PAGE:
A COVENTRY-BORN electronic music artist whose music has been compared with the likes of Brunel, Newton and Da Vinci has finally been recognised for her work by The Coventry Music Museum.
Delia Derbyshire, who prematurely passed away from kidney failure in 2002, was described as a “legend” and someone who “set the benchmark” for other music writers.
Best known for her electronic realisation of Ron Grainer’s theme tune to the hit BBC science-fiction programme Doctor Who, Delia’s work has been honoured with a permanent display dedicated to the lady herself.
Even the likes of Paul McCartney and Pink Floyd were influenced by Delia’s work.
As of today (December 10), visitors will be able to learn more about the hidden Coventry legend.
The museum has reconstructed a part of the radiophonic workshop, the place where Delia often used everyday objects to create unique musical masterpieces – including the famous Doctor Who theme.
Pete Chambers, Coventry Music Museum director, explained that the display features various items that belonged to Delia herself.
Her personal tape recorder is on show, as is her personal copy of the Doctor Who theme – all loaned by her partner, Clive Blackburn, who will open the exhibition.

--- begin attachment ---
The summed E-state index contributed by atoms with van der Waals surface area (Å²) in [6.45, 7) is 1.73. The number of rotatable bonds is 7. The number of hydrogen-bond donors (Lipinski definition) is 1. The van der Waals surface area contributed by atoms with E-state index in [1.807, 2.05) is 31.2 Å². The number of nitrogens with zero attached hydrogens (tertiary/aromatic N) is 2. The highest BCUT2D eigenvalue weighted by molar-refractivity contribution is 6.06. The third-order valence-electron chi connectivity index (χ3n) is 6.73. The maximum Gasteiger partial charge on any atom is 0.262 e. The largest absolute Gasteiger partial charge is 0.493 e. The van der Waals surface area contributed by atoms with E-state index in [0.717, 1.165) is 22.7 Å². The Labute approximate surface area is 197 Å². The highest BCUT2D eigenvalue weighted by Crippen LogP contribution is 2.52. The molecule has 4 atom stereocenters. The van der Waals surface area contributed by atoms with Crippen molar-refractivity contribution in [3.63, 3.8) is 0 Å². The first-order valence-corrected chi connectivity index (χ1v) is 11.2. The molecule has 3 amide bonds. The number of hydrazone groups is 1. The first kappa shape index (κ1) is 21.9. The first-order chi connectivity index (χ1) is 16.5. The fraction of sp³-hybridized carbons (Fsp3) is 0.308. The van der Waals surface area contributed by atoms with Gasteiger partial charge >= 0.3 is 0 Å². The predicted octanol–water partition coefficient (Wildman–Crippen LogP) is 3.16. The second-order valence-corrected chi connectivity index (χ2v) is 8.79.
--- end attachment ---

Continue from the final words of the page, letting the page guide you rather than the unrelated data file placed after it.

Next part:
Pete added: “It’s been a labour of love to make this happen – but it feels very much like ‘mission accomplished’.
“Finally having a place that celebrates her genius in her birth city is a great feeling, and one that hopefully our visitors will enjoy.”
The majority of Delia’s archive now belongs to The University of Manchester.
In her own words, Delia said the sound of the air raid sirens and the crackling of burning buildings during the Coventry Blitz helped open her ears to ‘found sounds’.
In tribute, Mr Chambers said: “It’s great that Coventry will finally celebrate Delia’s work after an extensive period of time where no one has really celebrated her in any great capacity.
“As a Coventry music historian I use the work legend a lot.
“However in Delia’s case, legend is the appropiate word to use.
“The music she created has set the benchmark for other music writers.
“Her legacy continues in the city and we now have a fantastic display to celebrate her work.”
The Coventry Music Museum is open Thursdays to Sundays – 10.00am to 4.00pm.
Entry is £3 for adults and £1 for children aged 5-15.
Visit www.covmm.co.uk for more information.